14/06/13 LAW OF TRUST (LAW 3711) 11• •Duty was imposed as a moral obligation• •Enforced by the Court of Chancery• •1536, English Parliament enacted the Statute ofUse – put an end to the separation of legal andequitable estates.• •Statute of Use was never repealed but the usesgave way to trust.• •Middle of 17th Century : started to enforce thesecond news and the it is called ‘trust’.
14/06/13 LAW OF TRUST (LAW 3711) 12Concept• A legal relationship created under the laws ofequity whereby property (the corpus) is heldby one party (the trustee), for the benefit ofothers (cestui que trust or beneficiaries)• Owner transfers propertytrustee•• beneficiary
• It does not fit neatly into the category ofobligations of proprietary rights but it sharessome characteristic of obligations and somecharacteristic of proprietary rights.(RobertPearce at 108)• Basically there are three essential elements:1)A trust can only exist in relation to specificproperty2)Property must be held by trustees who havebeen the trust to whom the trustee owe theirobligations3)There must be objects of the trust to whomthe trust owe their obligations.( pg 108)
14/06/13 LAW OF TRUST (LAW 3711) 14Definition.• No exact definition of trust.• Trust expresses : HonourRelianceJusticeFriendshipUniquely British institution
14/06/13 LAW OF TRUST (LAW 3711) 15• Underhill : A trust is an equitable obligation,binding a person (who is called a trustee) to dealwith property over which he has control (which iscalled the trust property) either for the benefit ofpersons (who are called the beneficiaries or cestuique trust) or whom he may be one and any onewhom may enforce the obligation or for acharitable purpose which may be enforced at theinstance of the Attorney General or for some otherpurpose permitted by law though unenforceable.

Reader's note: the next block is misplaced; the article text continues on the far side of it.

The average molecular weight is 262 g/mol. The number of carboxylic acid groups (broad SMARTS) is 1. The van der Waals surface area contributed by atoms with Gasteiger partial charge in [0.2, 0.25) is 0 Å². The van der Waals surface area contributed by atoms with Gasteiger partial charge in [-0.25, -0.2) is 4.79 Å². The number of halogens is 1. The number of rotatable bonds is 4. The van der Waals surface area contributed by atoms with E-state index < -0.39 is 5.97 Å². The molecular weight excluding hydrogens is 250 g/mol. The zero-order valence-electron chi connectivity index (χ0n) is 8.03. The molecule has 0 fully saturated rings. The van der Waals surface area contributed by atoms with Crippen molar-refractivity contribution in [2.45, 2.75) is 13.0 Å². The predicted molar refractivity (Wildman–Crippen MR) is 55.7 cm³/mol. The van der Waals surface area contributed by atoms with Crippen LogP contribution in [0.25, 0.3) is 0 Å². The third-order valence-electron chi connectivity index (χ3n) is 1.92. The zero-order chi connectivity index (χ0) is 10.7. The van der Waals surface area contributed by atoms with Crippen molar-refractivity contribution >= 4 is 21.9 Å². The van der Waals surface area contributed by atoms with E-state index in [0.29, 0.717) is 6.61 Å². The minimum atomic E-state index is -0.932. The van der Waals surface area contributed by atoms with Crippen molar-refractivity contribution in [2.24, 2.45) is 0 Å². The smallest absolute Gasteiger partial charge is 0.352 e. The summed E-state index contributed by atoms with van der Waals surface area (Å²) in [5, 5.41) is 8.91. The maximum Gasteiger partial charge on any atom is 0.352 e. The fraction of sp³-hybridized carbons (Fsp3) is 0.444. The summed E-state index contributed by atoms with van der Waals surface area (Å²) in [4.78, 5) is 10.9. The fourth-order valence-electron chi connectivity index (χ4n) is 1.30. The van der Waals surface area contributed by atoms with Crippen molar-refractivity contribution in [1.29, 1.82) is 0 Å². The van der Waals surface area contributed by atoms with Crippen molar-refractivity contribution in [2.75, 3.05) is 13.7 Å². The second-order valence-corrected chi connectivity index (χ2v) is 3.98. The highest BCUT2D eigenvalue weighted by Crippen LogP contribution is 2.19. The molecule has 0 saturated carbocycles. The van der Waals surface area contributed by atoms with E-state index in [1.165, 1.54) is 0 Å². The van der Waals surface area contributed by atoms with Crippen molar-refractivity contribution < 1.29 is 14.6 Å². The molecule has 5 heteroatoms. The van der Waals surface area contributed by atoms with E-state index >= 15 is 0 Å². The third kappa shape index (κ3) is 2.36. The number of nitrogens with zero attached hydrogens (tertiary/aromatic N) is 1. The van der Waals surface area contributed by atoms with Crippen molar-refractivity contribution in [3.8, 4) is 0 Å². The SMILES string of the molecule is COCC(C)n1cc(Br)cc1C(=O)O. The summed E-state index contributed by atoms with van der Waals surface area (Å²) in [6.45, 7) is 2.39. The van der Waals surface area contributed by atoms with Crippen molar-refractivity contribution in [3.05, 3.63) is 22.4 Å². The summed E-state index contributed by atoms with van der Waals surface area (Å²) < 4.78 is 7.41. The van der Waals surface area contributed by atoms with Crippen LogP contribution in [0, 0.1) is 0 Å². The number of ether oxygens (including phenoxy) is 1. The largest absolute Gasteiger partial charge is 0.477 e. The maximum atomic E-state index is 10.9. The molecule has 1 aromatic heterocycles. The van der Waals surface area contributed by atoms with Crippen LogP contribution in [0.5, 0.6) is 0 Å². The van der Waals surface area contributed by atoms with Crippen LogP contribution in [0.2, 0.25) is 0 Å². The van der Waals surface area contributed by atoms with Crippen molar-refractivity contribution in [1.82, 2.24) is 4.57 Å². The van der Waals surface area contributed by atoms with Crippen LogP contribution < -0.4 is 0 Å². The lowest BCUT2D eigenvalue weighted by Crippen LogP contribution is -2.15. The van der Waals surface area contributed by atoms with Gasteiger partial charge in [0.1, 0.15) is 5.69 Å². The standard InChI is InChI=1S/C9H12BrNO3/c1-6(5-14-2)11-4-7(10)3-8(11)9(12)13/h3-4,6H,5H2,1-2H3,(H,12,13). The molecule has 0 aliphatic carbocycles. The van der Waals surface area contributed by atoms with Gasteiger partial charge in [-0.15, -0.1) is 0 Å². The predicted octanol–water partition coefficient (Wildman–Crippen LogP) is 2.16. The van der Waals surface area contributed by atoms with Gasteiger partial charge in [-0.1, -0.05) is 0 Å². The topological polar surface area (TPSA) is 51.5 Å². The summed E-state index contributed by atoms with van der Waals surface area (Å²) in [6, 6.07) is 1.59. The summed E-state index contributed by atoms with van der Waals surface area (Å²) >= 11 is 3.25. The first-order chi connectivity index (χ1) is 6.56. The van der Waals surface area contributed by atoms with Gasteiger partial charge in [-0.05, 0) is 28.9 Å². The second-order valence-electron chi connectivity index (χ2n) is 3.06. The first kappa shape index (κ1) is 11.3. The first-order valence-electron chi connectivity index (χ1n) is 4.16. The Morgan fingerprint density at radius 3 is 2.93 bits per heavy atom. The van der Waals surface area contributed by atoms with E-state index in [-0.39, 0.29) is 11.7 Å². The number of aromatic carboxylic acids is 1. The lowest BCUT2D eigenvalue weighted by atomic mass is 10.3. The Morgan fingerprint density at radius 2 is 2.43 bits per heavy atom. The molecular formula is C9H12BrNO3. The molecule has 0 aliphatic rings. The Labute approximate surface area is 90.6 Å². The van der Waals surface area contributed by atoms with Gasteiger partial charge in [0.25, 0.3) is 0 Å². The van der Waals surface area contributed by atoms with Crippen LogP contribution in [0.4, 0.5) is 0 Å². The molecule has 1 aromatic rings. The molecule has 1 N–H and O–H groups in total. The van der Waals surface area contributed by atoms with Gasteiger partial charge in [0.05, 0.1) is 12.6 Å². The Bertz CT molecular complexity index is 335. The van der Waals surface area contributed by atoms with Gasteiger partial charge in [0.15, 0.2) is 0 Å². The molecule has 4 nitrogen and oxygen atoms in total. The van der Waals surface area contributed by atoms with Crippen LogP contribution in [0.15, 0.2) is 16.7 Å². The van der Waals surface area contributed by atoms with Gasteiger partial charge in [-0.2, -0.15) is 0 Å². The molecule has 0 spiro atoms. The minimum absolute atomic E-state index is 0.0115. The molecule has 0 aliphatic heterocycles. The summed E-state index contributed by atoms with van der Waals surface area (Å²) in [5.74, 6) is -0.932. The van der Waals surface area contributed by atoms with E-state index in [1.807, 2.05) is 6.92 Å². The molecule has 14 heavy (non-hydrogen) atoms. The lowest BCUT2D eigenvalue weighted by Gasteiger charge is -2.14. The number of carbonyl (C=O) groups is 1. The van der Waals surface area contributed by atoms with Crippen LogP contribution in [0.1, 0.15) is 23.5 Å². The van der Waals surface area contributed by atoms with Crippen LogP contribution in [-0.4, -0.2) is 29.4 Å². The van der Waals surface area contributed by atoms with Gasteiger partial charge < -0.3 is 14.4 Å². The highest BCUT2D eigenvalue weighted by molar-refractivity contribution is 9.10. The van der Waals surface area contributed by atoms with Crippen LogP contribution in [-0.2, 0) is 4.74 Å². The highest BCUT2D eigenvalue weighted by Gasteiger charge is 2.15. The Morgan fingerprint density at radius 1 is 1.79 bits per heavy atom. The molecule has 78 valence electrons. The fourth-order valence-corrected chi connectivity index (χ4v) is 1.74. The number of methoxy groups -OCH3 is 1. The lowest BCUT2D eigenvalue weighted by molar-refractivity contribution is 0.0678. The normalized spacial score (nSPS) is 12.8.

14/06/13 LAW OF TRUST (LAW 3711) 16Prof Keaton: Keaton’sLaw of Trust• The relationship which arises whenever, aperson called a trustee is compelled inequity, to hold property whetherreal/personal and whether by legal orequitable title for the benefit of somepersons (of whom he may be one and whoare termed beneficiaries or for some objectpermitted by law, in such a way that the realbenefit of the property accrues, not to thetrust but to the beneficiaries or other objectof trust.
14/06/13 LAW OF TRUST (LAW 3711) 17• No exact definition.• Covers all kind of situation including socialcircumstances.• Reasons:a) Compare the legal consequences of a trust andthe related conceptb) Identify the circumstances in which the oneconcept must exist at the exclusion of othersc) To identify the ctcs in which trust may co-existwith the related concept, eg- contract and debts.
14/06/13 LAW OF TRUST (LAW 3711) 18Development of Trust• Trust has become a more highly developedinstitution which has until now is used for awide variety of purposes.• All kind of trust;- Unit trust- pension scheme trust- Shares - trust out of cohabitation- Charities - unincorporated associatation
14/06/13 LAW OF TRUST (LAW 3711) 19Terminology• Trust instrument• Settlor• Testator• Beneficiary• Trust property.• Inter vivos• Real & Personal Property